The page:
TORONTO -- The Blue Jays' bullpen has been pushed to the brink on multiple occasions this year, and on Tuesday afternoon, it finally went over the edge.
Toronto's relief corps has been one of the most overworked groups in baseball, and while it put up an admirable fight against the Braves, the club eventually ran out of gas.
Right-hander Thad Weber was forced into action for the third consecutive day, and the end result was a game-winning home run off the bat of Atlanta's Brian McCann in the Blue Jays' 7-6 loss in a matinee affair at Rogers Centre.
"It's part of baseball. You deal with it," manager John Gibbons said. "You just try and win the game. Everybody that you have on your team, they're here for a reason and you think they can help you win, and you just go with whatever you've got."
The Blue Jays' bullpen has now thrown 189 1/3 innings this season, which trails only Houston for most in the Major Leagues. Steve Delabar, Brett Cecil, Aaron Loup and Esmil Rogers all rank in the top 10 in innings pitched by American League relievers, and while their performance has been consistent, there's only so much they can be expected to do.
Tuesday's game against the Braves marked another long day at the ballpark for Toronto's relievers. Starter Brandon Morrow was able to pitch just two innings before he was removed from the game because of soreness in his right forearm.
That left a lot of work still to be done. Right-hander Ramon Ortiz got things started with three solid innings out of the 'pen, until he surrendered a pair of back-to-back homers in the sixth to McCann and Evan Gattis.
Loup, Cecil and Delabar then combined to throw four scoreless innings, but with the game tied at six and extra innings looming, Gibbons looked at his list of available pitchers and realized there weren't many left.
"[Delabar] has been throwing a lot lately. Loup's been throwing a lot lately. They all have." Gibbons said after his club's third loss of the season in extra innings. "We had that stretch of seven to 10 days where nobody was pitching, with a couple of off-days and things. Now they're all pitching.
"That's what happens when your starters get knocked out, things don't go well, or a couple of guys are down."
When the game headed into the 10th inning, there were only three pitchers who were yet to enter the game. The first, Brad Lincoln, was unavailable after having thrown a pair of innings against Atlanta on Monday. The second, Casey Janssen, is still in the process of recovering from offseason shoulder surgery.
Janssen hadn't pitched since Wednesday, and he had only thrown two innings since May 12, but some of the work that doesn't show up in the box score had taken an additional toll.
"I knew today wasn't going to be the day," Janssen said. "I went through a little bit of a run there where I was up [in the bullpen] pretty much every night.
"I don't think it's anything major. It just makes me remember that I did have a procedure in the offseason, and this thing isn't 100 percent yet. It's on the road to getting there. I wouldn't even call it a bump in the road, it's just unfortunately an off-day."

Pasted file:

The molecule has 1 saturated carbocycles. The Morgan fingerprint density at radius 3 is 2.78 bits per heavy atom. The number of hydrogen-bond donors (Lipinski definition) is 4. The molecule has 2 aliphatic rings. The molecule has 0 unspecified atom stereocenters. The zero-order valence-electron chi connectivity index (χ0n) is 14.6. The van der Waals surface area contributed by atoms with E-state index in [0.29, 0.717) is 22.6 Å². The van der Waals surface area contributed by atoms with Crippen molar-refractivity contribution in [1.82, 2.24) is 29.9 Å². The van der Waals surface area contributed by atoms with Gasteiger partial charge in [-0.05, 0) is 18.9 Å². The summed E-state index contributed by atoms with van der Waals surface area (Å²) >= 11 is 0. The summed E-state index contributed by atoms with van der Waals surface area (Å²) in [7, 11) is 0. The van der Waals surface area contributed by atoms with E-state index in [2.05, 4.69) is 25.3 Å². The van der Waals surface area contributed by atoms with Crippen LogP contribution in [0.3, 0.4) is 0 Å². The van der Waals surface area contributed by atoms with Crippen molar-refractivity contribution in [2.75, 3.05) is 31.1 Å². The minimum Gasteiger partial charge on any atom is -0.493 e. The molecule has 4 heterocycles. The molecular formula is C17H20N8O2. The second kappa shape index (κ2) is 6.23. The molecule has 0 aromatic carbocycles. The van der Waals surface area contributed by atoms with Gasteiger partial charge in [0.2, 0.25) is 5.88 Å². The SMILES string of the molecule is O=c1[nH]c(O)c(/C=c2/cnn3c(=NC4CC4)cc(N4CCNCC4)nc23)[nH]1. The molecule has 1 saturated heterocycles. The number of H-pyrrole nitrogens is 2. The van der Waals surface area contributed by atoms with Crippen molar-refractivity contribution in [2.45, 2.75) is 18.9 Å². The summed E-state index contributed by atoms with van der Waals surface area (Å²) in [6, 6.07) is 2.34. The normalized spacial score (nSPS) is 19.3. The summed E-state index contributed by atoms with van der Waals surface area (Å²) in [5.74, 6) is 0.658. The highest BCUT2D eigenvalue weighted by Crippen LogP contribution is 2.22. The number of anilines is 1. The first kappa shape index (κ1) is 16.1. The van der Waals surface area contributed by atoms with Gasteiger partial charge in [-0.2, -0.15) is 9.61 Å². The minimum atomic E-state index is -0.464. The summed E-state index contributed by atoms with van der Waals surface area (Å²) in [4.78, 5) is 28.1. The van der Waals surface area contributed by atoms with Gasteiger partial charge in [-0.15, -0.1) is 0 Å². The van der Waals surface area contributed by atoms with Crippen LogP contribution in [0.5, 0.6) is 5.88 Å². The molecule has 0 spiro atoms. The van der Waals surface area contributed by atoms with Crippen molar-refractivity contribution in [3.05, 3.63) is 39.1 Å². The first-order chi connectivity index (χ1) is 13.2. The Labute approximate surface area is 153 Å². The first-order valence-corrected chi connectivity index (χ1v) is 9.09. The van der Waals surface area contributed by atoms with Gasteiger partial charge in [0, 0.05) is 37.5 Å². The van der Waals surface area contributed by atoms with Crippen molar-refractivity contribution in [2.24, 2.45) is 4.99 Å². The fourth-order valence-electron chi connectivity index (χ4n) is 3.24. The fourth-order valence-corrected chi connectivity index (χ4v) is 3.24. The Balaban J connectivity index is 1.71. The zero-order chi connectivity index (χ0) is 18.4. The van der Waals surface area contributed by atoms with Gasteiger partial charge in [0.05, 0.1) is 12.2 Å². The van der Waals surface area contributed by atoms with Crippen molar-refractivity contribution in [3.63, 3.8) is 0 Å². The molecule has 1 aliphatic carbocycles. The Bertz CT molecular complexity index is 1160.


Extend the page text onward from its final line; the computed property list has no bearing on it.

Weber threw just one pitch before McCann recorded the go-ahead run with his second homer of the afternoon. Atlanta's designated hitter sent a 1-0 fastball over the wall in right-center field.
After using so many pitchers on Tuesday, the Blue Jays had no choice but to make a pair of roster moves after the disappointing loss. Weber was optioned to Triple-A Buffalo, while the veteran Ortiz was designated for assignment.
That will provide a couple of fresh arms that may be desperately needed with Rogers set to make a fill-in start on Wednesday. Getting five innings out of Rogers would be considered a positive sign, considering his amount of time in the bullpen, but that's what it has come to for a staff ravaged by injuries.
Starters Josh Johnson and J.A. Happ remain on the disabled list, but the hope is that Morrow won't join them. Toronto's No. 2 starter had his day come to an early end, but the righty expects to make his next scheduled start.
"I didn't know how it was going to be until I got out there," said Morrow, who allowed four runs (two earned) on four hits in his two innings. "It felt loose yesterday, but not real explosive. But I had a lot of work done on it, so that can dampen the feeling in the muscle activity a little bit, but I was hopeful it would be OK."
The disappointing finish overshadowed another strong day at the plate for Toronto. The Blue Jays scored four in the first inning off left-hander Paul Maholm on a trio of doubles off the bats of Edwin Encarnacion, J.P. Arencibia and Mark DeRosa. Colby Rasmus also chipped in with a run-scoring single to cap the early rally.
Toronto added another run in the fourth on a solo home run by Jose Bautista. Despite that, the club found itself trailing by one in the seventh, until Bautista doubled and came around to score on yet another double by Arencibia.
That was it for Toronto, as Maholm struggled early, but did enough to survive before the Braves' bats eventually took over. Maholm was charged with five runs on 10 hits, and he walked one, but he came away with the no-decision.
"They're pretty good," Maholm said of McCann and Gattis. "Obviously, they are good behind the dish, but they are both power threats. ... It's fun to watch. It's good to get to sit ... and watch those guys take some big hacks."
The Blue Jays missed out on their opportunity to take both games, but will have a second chance Wednesday when the club heads to Atlanta with some fresh arms for two more contests.